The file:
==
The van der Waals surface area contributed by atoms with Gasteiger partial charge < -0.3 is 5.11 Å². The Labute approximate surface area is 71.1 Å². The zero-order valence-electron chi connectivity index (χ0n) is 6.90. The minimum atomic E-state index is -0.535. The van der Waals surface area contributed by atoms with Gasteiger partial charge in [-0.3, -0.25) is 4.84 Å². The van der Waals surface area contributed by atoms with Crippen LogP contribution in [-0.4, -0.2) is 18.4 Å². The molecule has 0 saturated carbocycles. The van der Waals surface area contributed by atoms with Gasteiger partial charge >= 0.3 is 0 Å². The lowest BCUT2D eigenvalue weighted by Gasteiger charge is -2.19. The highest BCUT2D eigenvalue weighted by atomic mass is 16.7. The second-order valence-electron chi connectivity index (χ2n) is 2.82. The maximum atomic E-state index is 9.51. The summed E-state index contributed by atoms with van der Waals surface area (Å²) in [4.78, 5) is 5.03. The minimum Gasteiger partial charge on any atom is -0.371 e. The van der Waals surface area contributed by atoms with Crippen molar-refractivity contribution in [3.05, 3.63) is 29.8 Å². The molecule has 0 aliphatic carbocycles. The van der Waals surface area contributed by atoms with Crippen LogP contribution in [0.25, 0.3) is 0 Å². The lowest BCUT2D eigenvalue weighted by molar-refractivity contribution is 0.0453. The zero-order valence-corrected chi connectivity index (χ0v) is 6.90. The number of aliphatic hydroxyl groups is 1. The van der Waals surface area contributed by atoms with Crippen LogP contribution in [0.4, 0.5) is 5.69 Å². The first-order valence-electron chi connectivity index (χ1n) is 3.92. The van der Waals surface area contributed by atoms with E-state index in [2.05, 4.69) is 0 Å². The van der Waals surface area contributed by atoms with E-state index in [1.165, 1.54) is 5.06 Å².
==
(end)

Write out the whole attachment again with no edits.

The van der Waals surface area contributed by atoms with Gasteiger partial charge < -0.3 is 5.11 Å². The Labute approximate surface area is 71.1 Å². The zero-order valence-electron chi connectivity index (χ0n) is 6.90. The minimum atomic E-state index is -0.535. The van der Waals surface area contributed by atoms with Gasteiger partial charge in [-0.3, -0.25) is 4.84 Å². The van der Waals surface area contributed by atoms with Crippen LogP contribution in [-0.4, -0.2) is 18.4 Å². The molecule has 0 saturated carbocycles. The van der Waals surface area contributed by atoms with Gasteiger partial charge >= 0.3 is 0 Å². The lowest BCUT2D eigenvalue weighted by Gasteiger charge is -2.19. The highest BCUT2D eigenvalue weighted by atomic mass is 16.7. The second-order valence-electron chi connectivity index (χ2n) is 2.82. The maximum atomic E-state index is 9.51. The summed E-state index contributed by atoms with van der Waals surface area (Å²) in [4.78, 5) is 5.03. The minimum Gasteiger partial charge on any atom is -0.371 e. The van der Waals surface area contributed by atoms with Crippen molar-refractivity contribution in [3.05, 3.63) is 29.8 Å². The molecule has 0 aliphatic carbocycles. The van der Waals surface area contributed by atoms with Crippen LogP contribution in [0.25, 0.3) is 0 Å². The lowest BCUT2D eigenvalue weighted by molar-refractivity contribution is 0.0453. The zero-order valence-corrected chi connectivity index (χ0v) is 6.90. The number of aliphatic hydroxyl groups is 1. The van der Waals surface area contributed by atoms with Crippen LogP contribution in [0.4, 0.5) is 5.69 Å². The first-order valence-electron chi connectivity index (χ1n) is 3.92. The van der Waals surface area contributed by atoms with E-state index in [2.05, 4.69) is 0 Å². The van der Waals surface area contributed by atoms with E-state index in [1.165, 1.54) is 5.06 Å².